'Fast 6:' Not really an action movie
MANILA, Philippines - It may not be that obvious, but "Fast & Furious 6," the latest in an unlikely franchise that began in 2001, is not really an action movie.
Sure, it has car chases, car flips, car crashes and mixed martial arts star Gina Carano. True, it has people punching, kicking, shooting, stabbing and leaping at each other. And boy, does it have explosions, bombs set off, cars shot at, a car-loaded cargo plane held up or an out-of-nowhere tank blasting away in broad daylight.
Such surface impressions aside, "Fast & Furious 6" is actually about a subliminal “F&F”—fantasy and freedom.
Of course the "Fast & Furious" movies have essentially been one big fantasy-and-freedom mélange after another. Perhaps it’s this film's particularly thin plot—reformed bad guys are recruited to thwart an active bad guy’s plan to hold on to some militarily powerful microchip—and B-movie dialogue (“I got a tank on my ass” is a highlight) that let my mind wander long enough to realize director Justin Lin, scriptwriter Chris Morgan et al.’s, um, effing agenda.
Here is the final trailer for ‘Fast & Furious 6’:
Within its 130-minute spread, this movie fulfills many an adrenaline-seeking viewer’s fantasy for souped-up vehicles that not only roar like wild, urban jungle animals but also crash through aircraft and glitzy boutiques. It satisfies the extreme desire of vehicular warfare enthusiasts with the image of, say, a tank flattening random cars. It satiates any voyeuristic urge to ogle at barely-dressed women with shapely butts or steroidal men who are more muscular than their auto-monstrosities. And it serves as platonic vessel for anyone raring to put fists and feet to fighting and flinging use.
On that score, and beyond its detailed yet uncomplicated story, "Fast & Furious 6" is a dramatization of many freedoms yearned for by its millions of faceless viewers—the freedom to break glass, the freedom to kick ass, the freedom to reduce premium cars to a battered pulp, the freedom to race away as if gravity, traffic, gasoline and global warming are inconsequential figments of our imagination.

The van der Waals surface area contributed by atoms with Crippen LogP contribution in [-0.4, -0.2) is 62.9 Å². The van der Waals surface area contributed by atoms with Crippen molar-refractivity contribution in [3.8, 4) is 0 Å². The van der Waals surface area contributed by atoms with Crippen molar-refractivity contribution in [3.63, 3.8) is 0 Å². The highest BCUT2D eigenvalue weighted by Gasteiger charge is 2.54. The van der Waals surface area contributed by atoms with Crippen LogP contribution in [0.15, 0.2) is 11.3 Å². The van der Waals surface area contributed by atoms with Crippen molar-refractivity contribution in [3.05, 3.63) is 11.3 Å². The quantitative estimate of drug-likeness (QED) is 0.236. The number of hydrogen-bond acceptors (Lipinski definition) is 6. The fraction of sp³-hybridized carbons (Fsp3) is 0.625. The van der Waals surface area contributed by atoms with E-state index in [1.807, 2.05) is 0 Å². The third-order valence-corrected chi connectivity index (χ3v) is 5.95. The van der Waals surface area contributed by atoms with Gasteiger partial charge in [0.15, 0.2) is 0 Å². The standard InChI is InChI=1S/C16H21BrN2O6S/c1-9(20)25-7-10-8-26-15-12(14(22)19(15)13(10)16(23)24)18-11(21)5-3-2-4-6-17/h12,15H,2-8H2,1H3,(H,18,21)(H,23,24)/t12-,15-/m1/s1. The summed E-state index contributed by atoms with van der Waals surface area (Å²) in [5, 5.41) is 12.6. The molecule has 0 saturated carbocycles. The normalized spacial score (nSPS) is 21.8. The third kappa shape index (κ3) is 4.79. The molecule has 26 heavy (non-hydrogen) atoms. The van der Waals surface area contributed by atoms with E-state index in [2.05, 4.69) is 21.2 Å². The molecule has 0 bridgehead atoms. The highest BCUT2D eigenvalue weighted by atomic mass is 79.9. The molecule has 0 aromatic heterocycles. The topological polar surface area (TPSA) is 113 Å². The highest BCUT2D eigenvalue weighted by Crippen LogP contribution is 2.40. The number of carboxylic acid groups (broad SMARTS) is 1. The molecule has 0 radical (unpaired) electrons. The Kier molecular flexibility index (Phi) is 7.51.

I believe it may be that quality that drove some friends and other Filipinos to root for "Fast & Furious 6"—and that’s not counting the goodwill visit to the country by cast members Vin Diesel, Michelle Rodriguez, Gina Carano and Luke Evans. Its high-octane trailer had promised drop-dead ludicrous stunts and the full-length finished product does deliver, with many of its riotous set pieces bordering on head-slapping amusement and creative craziness. Even the epilogue that kicks off the end credits is a hoot, not only for inducting a blistering new addition to the franchise (no spoiler here) but also for circling back to a previous "Fast" installment.
Still, the film is not without ills.
For one thing, it features some post-production excesses, namely wanton use of either much too CGI or haphazard editing, or both, resulting in several action scenes being more about inducing confusion than building tension. And there are the emotional and verbal loopholes, such as the unbelievably fleeting acknowledgement of a character’s demise and an array of woeful spoken lines that are not even campy fun, making Sylvester Stallone’s "The Expendables" seem like high art.
Would it be foolish to yearn for the film's star and executive producer Diesel and his cohorts to have injected some oomph into "Fast's" story and dialogue as much as they have into the flick’s menagerie of gas guzzlers—or for them to make up for it via part 7 (already due out in 2014)? After all, who wants to be stuck in a snazzy hunk of a car whose sound system is blasting nothing but muzak? - Rappler.com
‘Fast & Furious 6,’ rated PG-13 by the MTRCB, is showing in theaters across the Philippines.